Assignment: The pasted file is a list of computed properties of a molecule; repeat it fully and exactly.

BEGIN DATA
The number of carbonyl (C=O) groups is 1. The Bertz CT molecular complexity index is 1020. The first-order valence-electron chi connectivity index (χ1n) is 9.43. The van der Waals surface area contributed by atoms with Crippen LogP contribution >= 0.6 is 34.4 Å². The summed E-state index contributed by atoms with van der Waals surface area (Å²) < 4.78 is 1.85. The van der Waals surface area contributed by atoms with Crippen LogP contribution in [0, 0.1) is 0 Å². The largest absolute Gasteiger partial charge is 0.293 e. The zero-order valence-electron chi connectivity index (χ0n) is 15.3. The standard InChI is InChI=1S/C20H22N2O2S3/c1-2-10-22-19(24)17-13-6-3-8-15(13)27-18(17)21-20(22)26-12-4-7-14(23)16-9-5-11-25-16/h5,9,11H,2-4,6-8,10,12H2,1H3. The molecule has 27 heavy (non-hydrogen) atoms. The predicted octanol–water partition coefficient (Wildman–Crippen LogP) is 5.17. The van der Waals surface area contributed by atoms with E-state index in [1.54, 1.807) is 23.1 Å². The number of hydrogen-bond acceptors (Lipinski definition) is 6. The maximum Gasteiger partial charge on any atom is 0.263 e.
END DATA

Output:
The number of carbonyl (C=O) groups is 1. The Bertz CT molecular complexity index is 1020. The first-order valence-electron chi connectivity index (χ1n) is 9.43. The van der Waals surface area contributed by atoms with Crippen LogP contribution >= 0.6 is 34.4 Å². The summed E-state index contributed by atoms with van der Waals surface area (Å²) < 4.78 is 1.85. The van der Waals surface area contributed by atoms with Crippen LogP contribution in [0, 0.1) is 0 Å². The largest absolute Gasteiger partial charge is 0.293 e. The zero-order valence-electron chi connectivity index (χ0n) is 15.3. The standard InChI is InChI=1S/C20H22N2O2S3/c1-2-10-22-19(24)17-13-6-3-8-15(13)27-18(17)21-20(22)26-12-4-7-14(23)16-9-5-11-25-16/h5,9,11H,2-4,6-8,10,12H2,1H3. The molecule has 27 heavy (non-hydrogen) atoms. The predicted octanol–water partition coefficient (Wildman–Crippen LogP) is 5.17. The van der Waals surface area contributed by atoms with E-state index in [1.54, 1.807) is 23.1 Å². The number of hydrogen-bond acceptors (Lipinski definition) is 6. The maximum Gasteiger partial charge on any atom is 0.263 e.